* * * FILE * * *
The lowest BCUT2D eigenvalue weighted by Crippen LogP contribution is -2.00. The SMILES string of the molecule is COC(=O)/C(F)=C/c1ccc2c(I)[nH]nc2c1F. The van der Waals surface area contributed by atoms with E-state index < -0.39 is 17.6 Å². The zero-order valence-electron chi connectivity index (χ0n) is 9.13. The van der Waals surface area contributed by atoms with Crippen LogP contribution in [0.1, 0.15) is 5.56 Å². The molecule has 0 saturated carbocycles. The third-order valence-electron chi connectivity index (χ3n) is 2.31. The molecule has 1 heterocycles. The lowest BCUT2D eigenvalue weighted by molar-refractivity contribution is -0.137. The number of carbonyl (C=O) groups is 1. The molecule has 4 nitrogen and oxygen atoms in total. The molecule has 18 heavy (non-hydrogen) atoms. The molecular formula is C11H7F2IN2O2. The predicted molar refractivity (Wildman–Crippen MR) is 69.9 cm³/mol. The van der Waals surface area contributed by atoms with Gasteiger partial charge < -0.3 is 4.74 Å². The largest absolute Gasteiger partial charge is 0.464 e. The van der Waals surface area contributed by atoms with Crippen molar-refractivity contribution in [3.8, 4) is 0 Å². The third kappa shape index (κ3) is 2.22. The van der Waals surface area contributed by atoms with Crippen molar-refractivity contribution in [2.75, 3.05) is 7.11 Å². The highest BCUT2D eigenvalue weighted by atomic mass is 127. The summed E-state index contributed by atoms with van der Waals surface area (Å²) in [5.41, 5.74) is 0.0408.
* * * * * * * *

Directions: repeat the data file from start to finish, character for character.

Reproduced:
The lowest BCUT2D eigenvalue weighted by Crippen LogP contribution is -2.00. The SMILES string of the molecule is COC(=O)/C(F)=C/c1ccc2c(I)[nH]nc2c1F. The van der Waals surface area contributed by atoms with E-state index < -0.39 is 17.6 Å². The zero-order valence-electron chi connectivity index (χ0n) is 9.13. The van der Waals surface area contributed by atoms with Crippen LogP contribution in [0.1, 0.15) is 5.56 Å². The molecule has 0 saturated carbocycles. The third-order valence-electron chi connectivity index (χ3n) is 2.31. The molecule has 1 heterocycles. The lowest BCUT2D eigenvalue weighted by molar-refractivity contribution is -0.137. The number of carbonyl (C=O) groups is 1. The molecule has 4 nitrogen and oxygen atoms in total. The molecule has 18 heavy (non-hydrogen) atoms. The molecular formula is C11H7F2IN2O2. The predicted molar refractivity (Wildman–Crippen MR) is 69.9 cm³/mol. The van der Waals surface area contributed by atoms with Gasteiger partial charge < -0.3 is 4.74 Å². The largest absolute Gasteiger partial charge is 0.464 e. The van der Waals surface area contributed by atoms with Crippen molar-refractivity contribution in [3.8, 4) is 0 Å². The third kappa shape index (κ3) is 2.22. The van der Waals surface area contributed by atoms with Crippen molar-refractivity contribution in [2.75, 3.05) is 7.11 Å². The highest BCUT2D eigenvalue weighted by atomic mass is 127. The summed E-state index contributed by atoms with van der Waals surface area (Å²) in [5.41, 5.74) is 0.0408.